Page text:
What will it take to staunch the opioid epidemic currently gripping American communities? While no one would argue that single stand-alone interventions will work, a growing number of people are putting a lot of hope into riveting new advertisements that intend to break the stigma of opioid dependency – and showcase the harsh reality behind it.
But while this million-dollar, Emmy-winning ad campaign may be laudable, we’re not yet convinced it’s enough to make a meaningful impact and truly help people avoid the scourge of addiction. Keep reading to find out why.
The Case for a Campaign: Why Experts Exalt Harsh Anti-Opioid Ads
In a recent New York Times op-ed, readers were asked to imagine what would happen if advertising companies launched an anti-opioid campaign mimicking a wildly successful anti-tobacco campaign that’s now over two decades old.
The latter, famously known as the Truth campaign, was launched in the 1990s and largely credited for helping to cut the rates of teen smoking in U.S. states like Florida by nearly 18 percent in just two years. While the author of the op-ed concedes that it was more than just the ads that helped to decrease the prevalence of smoking among teens – citing other major and even cultural changes like rising taxes on tobacco products and widespread bans on indoor smoking—she does endorse the ads as “crucial.” Many other health experts agree.
Enter The Truth About Opioids, the next iteration of hard-hitting imagery and no-nonsense advertisements aimed at a young audience with the hopes of keeping them off prescription and illicit opioids including heroin and fentanyl. These ads show shocking (and, marketers hope, relatable) images of young people detoxing from prescription opioids and purposefully injuring themselves in order to procure a new opioid prescription, among other things.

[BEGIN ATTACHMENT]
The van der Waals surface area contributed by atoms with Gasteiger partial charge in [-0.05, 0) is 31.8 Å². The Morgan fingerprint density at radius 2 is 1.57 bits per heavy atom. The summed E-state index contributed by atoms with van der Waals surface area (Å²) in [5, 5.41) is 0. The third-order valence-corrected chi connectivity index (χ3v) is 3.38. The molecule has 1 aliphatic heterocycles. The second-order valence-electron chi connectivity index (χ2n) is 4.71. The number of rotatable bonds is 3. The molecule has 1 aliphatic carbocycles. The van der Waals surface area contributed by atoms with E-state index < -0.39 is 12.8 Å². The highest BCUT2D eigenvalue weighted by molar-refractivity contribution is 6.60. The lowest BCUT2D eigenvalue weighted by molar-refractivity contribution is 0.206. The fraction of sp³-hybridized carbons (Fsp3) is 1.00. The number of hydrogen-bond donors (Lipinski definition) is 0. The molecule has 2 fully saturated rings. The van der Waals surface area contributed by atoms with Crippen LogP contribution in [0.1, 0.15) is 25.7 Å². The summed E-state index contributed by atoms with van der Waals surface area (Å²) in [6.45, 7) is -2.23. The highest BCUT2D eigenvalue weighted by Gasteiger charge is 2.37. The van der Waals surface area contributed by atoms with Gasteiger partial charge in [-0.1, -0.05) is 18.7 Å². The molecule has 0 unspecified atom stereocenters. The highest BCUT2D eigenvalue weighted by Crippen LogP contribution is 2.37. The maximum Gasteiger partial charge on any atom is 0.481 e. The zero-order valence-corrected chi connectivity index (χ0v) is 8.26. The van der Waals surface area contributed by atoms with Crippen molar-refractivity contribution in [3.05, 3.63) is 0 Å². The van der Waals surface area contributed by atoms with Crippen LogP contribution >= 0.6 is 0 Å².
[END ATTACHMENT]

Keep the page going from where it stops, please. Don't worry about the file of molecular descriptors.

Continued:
To say “shock and awe” or “scared straight” is a goal of these ads wouldn’t be too far off the mark. One series of ads features a fictionalized account of a young man getting underneath a parked car and kicking out the jack so that the car falls on him. Far from suicidal, his behavior is an attempt to get a prescription for painkillers from a physician. Another ad follows a young woman going through real opioid withdrawal.
The reason so many people hold high hopes for these difficult-to-watch advertisements is that they touch on something that the popular anti-tobacco campaign so effectively capitalized on all those years ago: that teens and young adults may not be as scared of future ailments (say, lung cancer in your sixties) as much as they’re scared of more immediate consequences, like wasted money, wrinkly skin, rotten teeth, and—especially in the case of opioids—unexpected addiction, traumatic withdrawals, and accidental overdose.
Savvy marketing pros and public health officials seem to exalt the powerful anti-drug message as an effective weapon against the opioid epidemic. But as Tina Rosenburg, the author of the NYT op-ed admits herself, it’s still “too soon to know if these ads reduce youth opioid misuse.”
To be frank, we have not convinced it ever will.
Going Beyond the Ad Campaigns: Helping the People Behind Opioid Dependency
Here’s the reality: teens and young adults are smart. They don’t need to be spoken to like little kids, and when given the chance they are often able to integrate truthful messages and difficult realities without the need for sugar-coating and hand-holding.
Young people also have their own perspectives, preferences, and needs that will influence the types of mass messaging they’ll respond to. This is often in a way that is different from adults. Any ad campaign designed by people who understand how to deeply engage with youth audiences certainly has the potential to make an impact.